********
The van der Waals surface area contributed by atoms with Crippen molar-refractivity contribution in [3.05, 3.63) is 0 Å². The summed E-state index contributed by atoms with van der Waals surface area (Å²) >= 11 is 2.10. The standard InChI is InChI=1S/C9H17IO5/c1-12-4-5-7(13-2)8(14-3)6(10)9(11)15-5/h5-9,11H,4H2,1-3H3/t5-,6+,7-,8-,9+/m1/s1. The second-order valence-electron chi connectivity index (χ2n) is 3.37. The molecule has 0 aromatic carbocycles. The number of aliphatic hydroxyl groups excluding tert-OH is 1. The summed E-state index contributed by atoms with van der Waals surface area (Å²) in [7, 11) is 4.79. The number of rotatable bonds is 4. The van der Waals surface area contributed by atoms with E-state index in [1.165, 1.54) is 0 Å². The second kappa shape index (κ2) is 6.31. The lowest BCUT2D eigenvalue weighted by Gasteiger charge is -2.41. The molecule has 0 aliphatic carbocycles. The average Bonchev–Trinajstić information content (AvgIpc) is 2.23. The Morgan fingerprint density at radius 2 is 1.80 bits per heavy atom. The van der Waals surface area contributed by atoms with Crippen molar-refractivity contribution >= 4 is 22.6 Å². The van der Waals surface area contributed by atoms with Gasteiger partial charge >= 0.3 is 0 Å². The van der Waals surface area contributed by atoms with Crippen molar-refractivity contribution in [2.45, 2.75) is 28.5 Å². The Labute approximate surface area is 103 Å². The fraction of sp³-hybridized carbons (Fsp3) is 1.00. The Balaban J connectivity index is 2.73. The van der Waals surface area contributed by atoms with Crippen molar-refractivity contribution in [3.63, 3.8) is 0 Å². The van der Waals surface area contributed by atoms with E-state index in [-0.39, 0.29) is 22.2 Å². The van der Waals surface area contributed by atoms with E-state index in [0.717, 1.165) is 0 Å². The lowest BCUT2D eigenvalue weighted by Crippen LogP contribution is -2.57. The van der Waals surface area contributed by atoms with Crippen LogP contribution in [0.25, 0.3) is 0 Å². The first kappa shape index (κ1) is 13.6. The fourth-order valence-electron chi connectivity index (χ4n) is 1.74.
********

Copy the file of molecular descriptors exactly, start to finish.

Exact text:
The van der Waals surface area contributed by atoms with Crippen molar-refractivity contribution in [3.05, 3.63) is 0 Å². The summed E-state index contributed by atoms with van der Waals surface area (Å²) >= 11 is 2.10. The standard InChI is InChI=1S/C9H17IO5/c1-12-4-5-7(13-2)8(14-3)6(10)9(11)15-5/h5-9,11H,4H2,1-3H3/t5-,6+,7-,8-,9+/m1/s1. The second-order valence-electron chi connectivity index (χ2n) is 3.37. The molecule has 0 aromatic carbocycles. The number of aliphatic hydroxyl groups excluding tert-OH is 1. The summed E-state index contributed by atoms with van der Waals surface area (Å²) in [7, 11) is 4.79. The number of rotatable bonds is 4. The van der Waals surface area contributed by atoms with E-state index in [1.165, 1.54) is 0 Å². The second kappa shape index (κ2) is 6.31. The lowest BCUT2D eigenvalue weighted by Gasteiger charge is -2.41. The molecule has 0 aliphatic carbocycles. The average Bonchev–Trinajstić information content (AvgIpc) is 2.23. The Morgan fingerprint density at radius 2 is 1.80 bits per heavy atom. The van der Waals surface area contributed by atoms with Crippen molar-refractivity contribution >= 4 is 22.6 Å². The van der Waals surface area contributed by atoms with Gasteiger partial charge >= 0.3 is 0 Å². The van der Waals surface area contributed by atoms with Crippen molar-refractivity contribution in [2.45, 2.75) is 28.5 Å². The Labute approximate surface area is 103 Å². The fraction of sp³-hybridized carbons (Fsp3) is 1.00. The Balaban J connectivity index is 2.73. The van der Waals surface area contributed by atoms with Crippen molar-refractivity contribution in [3.63, 3.8) is 0 Å². The van der Waals surface area contributed by atoms with E-state index in [-0.39, 0.29) is 22.2 Å². The van der Waals surface area contributed by atoms with E-state index in [0.717, 1.165) is 0 Å². The lowest BCUT2D eigenvalue weighted by Crippen LogP contribution is -2.57. The van der Waals surface area contributed by atoms with Crippen LogP contribution in [0.25, 0.3) is 0 Å². The first kappa shape index (κ1) is 13.6. The fourth-order valence-electron chi connectivity index (χ4n) is 1.74.